Mississippi voters are considered likely to approve a statewide ballot measure today that would define fertilized human eggs as distinct human beings with all the pertinent legal rights of people. Passage of Amendment 26, however, would be a mistake, one with wide-ranging and negative consequences.
If it passes, the amendment would turn women's reproductive rights under the Supreme Court's 1973 Roe v. Wade ruling upside down, treat abortion as murder, make the "morning after" pill and some other forms of contraception illegal, and ignite another momentous Supreme Court battle over women's right to choose.
Passage of the "personhood" amendment, the most extreme proposal in the anti-abortion movement's right-wing arsenal, would have other significant consequences, as well.
Though its advocates suggest otherwise, it would threaten the practice of fertility treatments and in-vitro fertilization, which commonly destroys or freezes fertilized eggs, and endanger the use of contraception to prevent implantation of a fertilized egg. It would set boundaries for care, and thereby threaten, medical care of pregnant women, and medical research involving embryos.
The extreme amendment, moreover, would ban abortion in Mississippi even in cases of rape and incest, on the belief of some evangelicals that God, not rapists, makes babies. It also would make pregnant women subject to more criminal violations involving their care of fertilized eggs and embryos and the potential damage of adverse or unhealthy lifestyles.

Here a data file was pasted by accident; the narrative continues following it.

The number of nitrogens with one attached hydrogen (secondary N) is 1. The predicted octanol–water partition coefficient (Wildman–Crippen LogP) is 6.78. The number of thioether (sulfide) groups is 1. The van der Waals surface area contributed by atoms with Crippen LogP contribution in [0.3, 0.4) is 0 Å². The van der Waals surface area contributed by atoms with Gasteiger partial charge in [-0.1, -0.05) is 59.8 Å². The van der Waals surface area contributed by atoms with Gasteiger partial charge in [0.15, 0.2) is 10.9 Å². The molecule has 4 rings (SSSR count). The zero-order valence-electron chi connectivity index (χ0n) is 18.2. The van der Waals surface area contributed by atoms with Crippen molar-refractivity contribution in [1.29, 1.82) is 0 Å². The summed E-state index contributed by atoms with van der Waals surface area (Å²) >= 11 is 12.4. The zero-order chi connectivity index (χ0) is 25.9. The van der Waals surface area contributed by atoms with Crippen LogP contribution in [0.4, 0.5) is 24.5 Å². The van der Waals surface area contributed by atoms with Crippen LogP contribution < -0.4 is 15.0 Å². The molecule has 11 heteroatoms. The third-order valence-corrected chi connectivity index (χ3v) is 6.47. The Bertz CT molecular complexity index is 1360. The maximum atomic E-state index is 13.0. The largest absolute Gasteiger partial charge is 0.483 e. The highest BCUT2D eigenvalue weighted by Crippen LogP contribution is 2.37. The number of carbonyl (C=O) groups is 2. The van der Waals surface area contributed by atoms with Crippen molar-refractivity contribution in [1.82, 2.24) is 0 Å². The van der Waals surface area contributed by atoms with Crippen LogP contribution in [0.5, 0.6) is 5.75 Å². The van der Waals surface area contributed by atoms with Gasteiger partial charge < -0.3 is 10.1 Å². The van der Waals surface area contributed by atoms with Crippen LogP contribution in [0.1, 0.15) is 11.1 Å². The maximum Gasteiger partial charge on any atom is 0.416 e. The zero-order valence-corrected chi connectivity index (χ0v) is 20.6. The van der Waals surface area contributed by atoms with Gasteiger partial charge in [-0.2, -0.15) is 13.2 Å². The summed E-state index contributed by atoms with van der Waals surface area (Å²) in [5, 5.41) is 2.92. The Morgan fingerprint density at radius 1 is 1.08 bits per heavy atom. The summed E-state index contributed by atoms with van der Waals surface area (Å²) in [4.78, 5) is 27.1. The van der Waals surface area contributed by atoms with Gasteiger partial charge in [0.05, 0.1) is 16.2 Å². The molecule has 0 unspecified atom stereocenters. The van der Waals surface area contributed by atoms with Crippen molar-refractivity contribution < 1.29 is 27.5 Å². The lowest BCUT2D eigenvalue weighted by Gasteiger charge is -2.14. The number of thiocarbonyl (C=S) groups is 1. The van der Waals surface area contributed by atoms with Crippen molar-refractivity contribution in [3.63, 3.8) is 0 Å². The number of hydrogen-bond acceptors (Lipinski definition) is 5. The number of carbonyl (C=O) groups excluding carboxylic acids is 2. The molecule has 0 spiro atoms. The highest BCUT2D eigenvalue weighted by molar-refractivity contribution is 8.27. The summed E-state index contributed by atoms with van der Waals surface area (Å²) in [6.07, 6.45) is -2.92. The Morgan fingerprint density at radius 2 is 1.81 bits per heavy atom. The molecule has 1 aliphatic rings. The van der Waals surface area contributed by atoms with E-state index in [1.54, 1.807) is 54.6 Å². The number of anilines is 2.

Among its other unintended consequences, it could also alter legal views on a range of existing laws involving persons, including those over the distribution of assets under wills to surviving heirs, the use of Census data for a range of federal programs, and the population basis for voting districts.
No other state has passed an amendment defining the personhood of fertilized eggs. Two attempts at similar amendments in Colorado, in 2008 and 2010, drew less than 10 percent of voters in favor of personhood status for fertilized eggs. But according to polls in Mississippi, a majority of likely voters say they intend to approve Amendment 26. In fact, popular sentiment for adoption has been so strong that both the Republican and the Democratic candidates for governor say they plan to vote in favor of the amendment.
If advocates succeed in passing the measure, their success could fuel introduction of copy-cat amendments in other states, re-igniting a broader cultural conflict that had seemed to settle on incremental steps at the margin of abortions by both opponents and advocates of women's reproductive rights.
The anti-abortion movement in recent years has focused on restrictions on abortion -- i.e., mandatory wait times, parental notification, funding for public services for women -- rather than repeal. Women's advocates, by contrast, have worked for improved family planning, education, contraceptive and pre-natal care to promote healthier, more aware, young women and mothers.
The timebomb that is Amendment 26 could radically alter the landscape on abortion in another unintended way. It could backfire on anti-abortion extremists by forcing an ideological battle onto the Supreme Court. Having already been decided, that should compel the court to declare the amendment unconstitutional and to restrict subsequent hindrances to the abortion rights it has previously confirmed. If Amendment 26 is approved, this is what should happen in its wake.